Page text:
• Regio VI.17 (Insula Occidentalis).41
  • Pompei
  • Pompeii


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    • 100 BC - 79 AD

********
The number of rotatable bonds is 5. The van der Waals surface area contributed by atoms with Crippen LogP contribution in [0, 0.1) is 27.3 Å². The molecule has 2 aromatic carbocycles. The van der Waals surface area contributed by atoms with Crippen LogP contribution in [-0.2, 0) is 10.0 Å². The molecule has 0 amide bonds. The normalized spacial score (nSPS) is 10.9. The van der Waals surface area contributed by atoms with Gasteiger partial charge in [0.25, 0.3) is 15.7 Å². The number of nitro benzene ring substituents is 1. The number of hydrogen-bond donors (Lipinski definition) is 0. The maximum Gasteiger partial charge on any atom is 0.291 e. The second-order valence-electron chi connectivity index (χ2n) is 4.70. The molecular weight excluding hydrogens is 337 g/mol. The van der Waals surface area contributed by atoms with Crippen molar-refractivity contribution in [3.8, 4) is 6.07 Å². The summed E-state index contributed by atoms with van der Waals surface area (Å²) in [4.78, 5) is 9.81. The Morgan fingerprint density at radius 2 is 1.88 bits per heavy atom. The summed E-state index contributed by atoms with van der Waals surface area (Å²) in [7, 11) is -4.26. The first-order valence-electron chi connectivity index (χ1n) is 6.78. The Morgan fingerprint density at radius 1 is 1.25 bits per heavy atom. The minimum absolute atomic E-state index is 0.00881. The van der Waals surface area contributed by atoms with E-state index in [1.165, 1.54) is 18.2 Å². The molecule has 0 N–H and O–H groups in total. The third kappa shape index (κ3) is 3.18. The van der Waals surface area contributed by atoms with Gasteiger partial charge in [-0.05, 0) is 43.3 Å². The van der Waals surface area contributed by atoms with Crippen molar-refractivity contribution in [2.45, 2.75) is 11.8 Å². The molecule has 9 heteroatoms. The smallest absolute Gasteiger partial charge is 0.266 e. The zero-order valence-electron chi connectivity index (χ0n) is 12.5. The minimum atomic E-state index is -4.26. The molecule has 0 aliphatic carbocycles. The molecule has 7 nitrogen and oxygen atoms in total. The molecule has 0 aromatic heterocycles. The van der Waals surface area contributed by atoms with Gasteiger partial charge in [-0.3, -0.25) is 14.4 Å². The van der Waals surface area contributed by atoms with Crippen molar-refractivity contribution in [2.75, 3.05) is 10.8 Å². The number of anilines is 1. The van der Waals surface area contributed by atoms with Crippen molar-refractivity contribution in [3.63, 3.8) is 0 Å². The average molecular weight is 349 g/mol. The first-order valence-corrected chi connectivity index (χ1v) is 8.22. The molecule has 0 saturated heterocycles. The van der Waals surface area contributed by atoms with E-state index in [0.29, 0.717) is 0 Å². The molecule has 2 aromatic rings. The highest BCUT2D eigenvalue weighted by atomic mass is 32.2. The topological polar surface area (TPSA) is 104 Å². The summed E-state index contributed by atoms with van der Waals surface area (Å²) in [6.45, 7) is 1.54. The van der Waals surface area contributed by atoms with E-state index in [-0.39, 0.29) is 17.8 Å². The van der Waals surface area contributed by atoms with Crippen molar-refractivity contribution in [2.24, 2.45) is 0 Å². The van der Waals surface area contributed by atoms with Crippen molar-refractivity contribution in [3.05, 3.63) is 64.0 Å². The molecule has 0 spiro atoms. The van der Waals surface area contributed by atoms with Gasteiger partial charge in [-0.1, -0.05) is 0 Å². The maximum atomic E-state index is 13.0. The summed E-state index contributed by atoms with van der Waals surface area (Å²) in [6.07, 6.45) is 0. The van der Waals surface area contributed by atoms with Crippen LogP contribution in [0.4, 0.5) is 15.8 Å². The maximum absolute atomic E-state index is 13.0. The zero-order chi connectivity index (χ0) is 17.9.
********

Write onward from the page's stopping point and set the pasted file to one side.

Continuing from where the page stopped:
• House VI.17 (ins. Oc.).41 was built when Pompeii was a colony along the western edge of the hill. The building stands out for its unusual plan. In fact, it was laid out on several levels, crossing the line of the fortifications, which was used as a substructure for the lower floors and the terraces overlooking the coast. Another characteristic of this dwelling is constituted by the fact that its interior preserves, almost intact, one of the rarest painting cycles in the Second Style created in the period of Caesar (circa 40-30 B.C.). The most interesting rooms are those which face onto the large terrace (21), in particular the tablinium (6), the cubiculum (17) and the exedra (18), which must have been used by the owners as a reading room and library. The figurative scheme in this room shows a sumptuous scaenae frons, within which are depicted two intellectuals and poets. On the north wall is a man standing inside a semicircular exedra, with a papyrus in his left hand, a capsa (box for papyrus rolls) at his feet and a lyre on the ground to his right. Around his head is a gold diadem and he is crowned with ivy. Therefore, these attributes denote that he is a poet. However, a detail renders it possible to take a further step towards the identification of this individual. Behind him is shown a green bench on which some Greek letters are painted which give the reconstruction of a name. As this cannot be the name of the artist who painted the poet – it would be the first case of its kind – , it must be considered that it may indicate the identity of the man in the painting. (Domenico Esposito)


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